Drugs approved under the FDA's Accelerated Approval pathway must exhibit a therapeutic effect on a "surrogate endpoint," which reasonably predicts the clinical benefit in relation to the "standard endpoint" in cases of diseases with lengthy courses of treatment. In other words, one or more clinical data points serve as indicators of a drug's therapeutic benefit in treating a disease which would otherwise require a much more extensive treatment period to determine efficacy. Aduhelm received Accelerated Approval after reducing Aβ pathology in trials on Alzheimer's patients, a result that supports a therapeutic benefit.
However, Aduhelm's Accelerated Approval has generated controversy due to residual uncertainties surrounding the drug's clinical benefit for Alzheimer's patients. In November 2020, upon reviewing Aduhelm's two late-stage development, phase III clinical trials—only one of which indicated a reduction in clinical decline—the FDA's Peripheral and Central Nervous System Drugs Advisory Committee opined that one successful trial should not reasonably be used as the primary evidence supporting FDA approval. Although the committee did not discuss Accelerated Approval, the FDA found studies showing a substantial reduction in Aβ levels sufficient to approve Aduhelm under the Accelerated Approval pathway despite the committee's recommendation.
Obtaining FDA Approval through the Accelerated Approval pathway means that Biogen is required to conduct post-approval, phase IV confirmatory trials for Aduhelm. If the phase IV clinical trials do not confirm Aduhelm's expected clinical benefit in relation to current surrogate endpoint projections, the FDA may remove the drug from the market. Biogen and the FDA have not yet determined the timing of the phase IV clinical trials.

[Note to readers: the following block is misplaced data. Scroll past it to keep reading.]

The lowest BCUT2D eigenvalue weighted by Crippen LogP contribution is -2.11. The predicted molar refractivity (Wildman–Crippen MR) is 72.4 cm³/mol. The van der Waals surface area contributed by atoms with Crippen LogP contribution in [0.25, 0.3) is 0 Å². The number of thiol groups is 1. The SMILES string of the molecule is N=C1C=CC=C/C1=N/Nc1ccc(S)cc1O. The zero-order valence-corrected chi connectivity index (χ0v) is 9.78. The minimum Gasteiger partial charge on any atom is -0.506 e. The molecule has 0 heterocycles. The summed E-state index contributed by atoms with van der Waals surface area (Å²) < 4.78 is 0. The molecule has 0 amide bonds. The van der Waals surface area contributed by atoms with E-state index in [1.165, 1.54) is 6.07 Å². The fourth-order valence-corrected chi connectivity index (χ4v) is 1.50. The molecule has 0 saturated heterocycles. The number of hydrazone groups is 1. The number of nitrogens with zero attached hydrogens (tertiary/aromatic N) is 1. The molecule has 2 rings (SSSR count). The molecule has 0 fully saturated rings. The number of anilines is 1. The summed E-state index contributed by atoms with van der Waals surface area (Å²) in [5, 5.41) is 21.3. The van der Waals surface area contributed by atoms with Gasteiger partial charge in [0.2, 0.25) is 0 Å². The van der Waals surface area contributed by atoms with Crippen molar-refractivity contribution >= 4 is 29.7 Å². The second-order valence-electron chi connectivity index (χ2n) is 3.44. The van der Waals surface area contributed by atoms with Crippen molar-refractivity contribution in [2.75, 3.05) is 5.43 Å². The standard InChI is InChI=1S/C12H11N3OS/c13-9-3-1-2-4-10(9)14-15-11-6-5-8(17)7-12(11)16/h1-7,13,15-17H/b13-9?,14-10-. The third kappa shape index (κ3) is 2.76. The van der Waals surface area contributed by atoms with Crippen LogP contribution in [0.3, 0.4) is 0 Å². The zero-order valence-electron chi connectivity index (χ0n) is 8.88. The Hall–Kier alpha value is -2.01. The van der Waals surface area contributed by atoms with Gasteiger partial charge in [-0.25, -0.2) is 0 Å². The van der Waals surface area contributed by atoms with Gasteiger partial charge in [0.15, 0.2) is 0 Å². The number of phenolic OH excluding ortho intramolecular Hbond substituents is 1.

Industry Reactions and Policy Implications
In November 2020, Cigna estimated that approximately 1.4 million Americans may be eligible for Aduhelm. It is anticipated that Aduhelm's approval, though controversial, may spur the emergence of additional novel therapeutics directed toward Alzheimer's disease pathology, a phenomenon that has previously occurred with regard to the development of drugs for multiple sclerosis. However, pricing and coverage issues may limit the drug's accessibility.
For an Alzheimer's patient with a mild form of the disease receiving an infusion once every four weeks, Biogen estimates the annual cost of the drug at $56,000, a "bewildering" price that has provoked criticism. It is unclear how the costs associated with Aduhelm will be allocated. Costs are expected to fall within Medicare's Part B program, since most Alzheimer's patients experience symptoms in their sixties. However, FDA approval is not a guarantee of Medicare Part B coverage, and Medicare has not yet announced how it will proceed with respect to the drug.
In light of Aduhelm's costs, healthcare experts are urging the Centers for Medicare & Medicaid Services (CMS) to instigate a national coverage determination (NCD) process for the drug, which would include an independent assessment and evidentiary review. CMS generally utilizes NCDs to stipulate specific patient coverage criteria that safely and efficiently limits coverage of expensive drug therapies with contested efficacies.
Looking forward, the decision to approve the drug begs the question of how in particular the FDA analyzed Aduhelm's data differently than its Peripheral and Central Nervous System Drug Advisory Committee and landed at the favorable conclusion. Indeed, this approval may provide insights regarding the level of uncertainty that the FDA is willing to accept when permitting the commercialization of innovative therapeutics, including for other high-value indications, such as cancer.